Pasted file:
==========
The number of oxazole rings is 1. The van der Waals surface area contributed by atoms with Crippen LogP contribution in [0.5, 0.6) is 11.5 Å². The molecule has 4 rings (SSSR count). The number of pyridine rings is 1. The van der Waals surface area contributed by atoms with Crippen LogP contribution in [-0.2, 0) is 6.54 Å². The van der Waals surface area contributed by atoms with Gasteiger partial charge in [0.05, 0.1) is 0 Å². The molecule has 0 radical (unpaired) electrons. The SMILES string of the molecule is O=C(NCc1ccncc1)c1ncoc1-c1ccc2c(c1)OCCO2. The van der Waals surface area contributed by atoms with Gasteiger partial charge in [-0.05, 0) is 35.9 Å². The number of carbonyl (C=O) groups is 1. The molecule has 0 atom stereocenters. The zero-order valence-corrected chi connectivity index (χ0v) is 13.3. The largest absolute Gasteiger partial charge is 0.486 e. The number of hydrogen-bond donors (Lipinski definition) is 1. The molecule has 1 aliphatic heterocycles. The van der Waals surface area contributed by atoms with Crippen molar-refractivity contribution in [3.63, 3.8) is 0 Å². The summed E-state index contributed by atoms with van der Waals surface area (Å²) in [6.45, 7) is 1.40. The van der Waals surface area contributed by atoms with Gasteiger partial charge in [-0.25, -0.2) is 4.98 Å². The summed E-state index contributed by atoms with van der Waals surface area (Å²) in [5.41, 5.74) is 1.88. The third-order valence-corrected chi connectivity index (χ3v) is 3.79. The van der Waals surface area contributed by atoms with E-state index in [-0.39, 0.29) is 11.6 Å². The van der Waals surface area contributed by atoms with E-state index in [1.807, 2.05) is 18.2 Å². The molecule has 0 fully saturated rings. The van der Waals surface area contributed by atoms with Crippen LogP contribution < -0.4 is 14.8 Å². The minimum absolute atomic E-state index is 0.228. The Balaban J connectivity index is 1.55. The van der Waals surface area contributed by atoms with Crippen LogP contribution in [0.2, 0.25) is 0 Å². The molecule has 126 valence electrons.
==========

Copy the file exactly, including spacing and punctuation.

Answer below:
The number of oxazole rings is 1. The van der Waals surface area contributed by atoms with Crippen LogP contribution in [0.5, 0.6) is 11.5 Å². The molecule has 4 rings (SSSR count). The number of pyridine rings is 1. The van der Waals surface area contributed by atoms with Crippen LogP contribution in [-0.2, 0) is 6.54 Å². The van der Waals surface area contributed by atoms with Gasteiger partial charge in [0.05, 0.1) is 0 Å². The molecule has 0 radical (unpaired) electrons. The SMILES string of the molecule is O=C(NCc1ccncc1)c1ncoc1-c1ccc2c(c1)OCCO2. The van der Waals surface area contributed by atoms with Gasteiger partial charge in [-0.05, 0) is 35.9 Å². The number of carbonyl (C=O) groups is 1. The molecule has 0 atom stereocenters. The zero-order valence-corrected chi connectivity index (χ0v) is 13.3. The largest absolute Gasteiger partial charge is 0.486 e. The number of hydrogen-bond donors (Lipinski definition) is 1. The molecule has 1 aliphatic heterocycles. The van der Waals surface area contributed by atoms with Crippen molar-refractivity contribution in [3.63, 3.8) is 0 Å². The summed E-state index contributed by atoms with van der Waals surface area (Å²) in [6.45, 7) is 1.40. The van der Waals surface area contributed by atoms with Gasteiger partial charge in [-0.25, -0.2) is 4.98 Å². The summed E-state index contributed by atoms with van der Waals surface area (Å²) in [5.41, 5.74) is 1.88. The third-order valence-corrected chi connectivity index (χ3v) is 3.79. The van der Waals surface area contributed by atoms with E-state index in [-0.39, 0.29) is 11.6 Å². The van der Waals surface area contributed by atoms with E-state index in [1.807, 2.05) is 18.2 Å². The molecule has 0 fully saturated rings. The van der Waals surface area contributed by atoms with Crippen LogP contribution < -0.4 is 14.8 Å². The minimum absolute atomic E-state index is 0.228. The Balaban J connectivity index is 1.55. The van der Waals surface area contributed by atoms with Crippen LogP contribution in [0.2, 0.25) is 0 Å². The molecule has 126 valence electrons.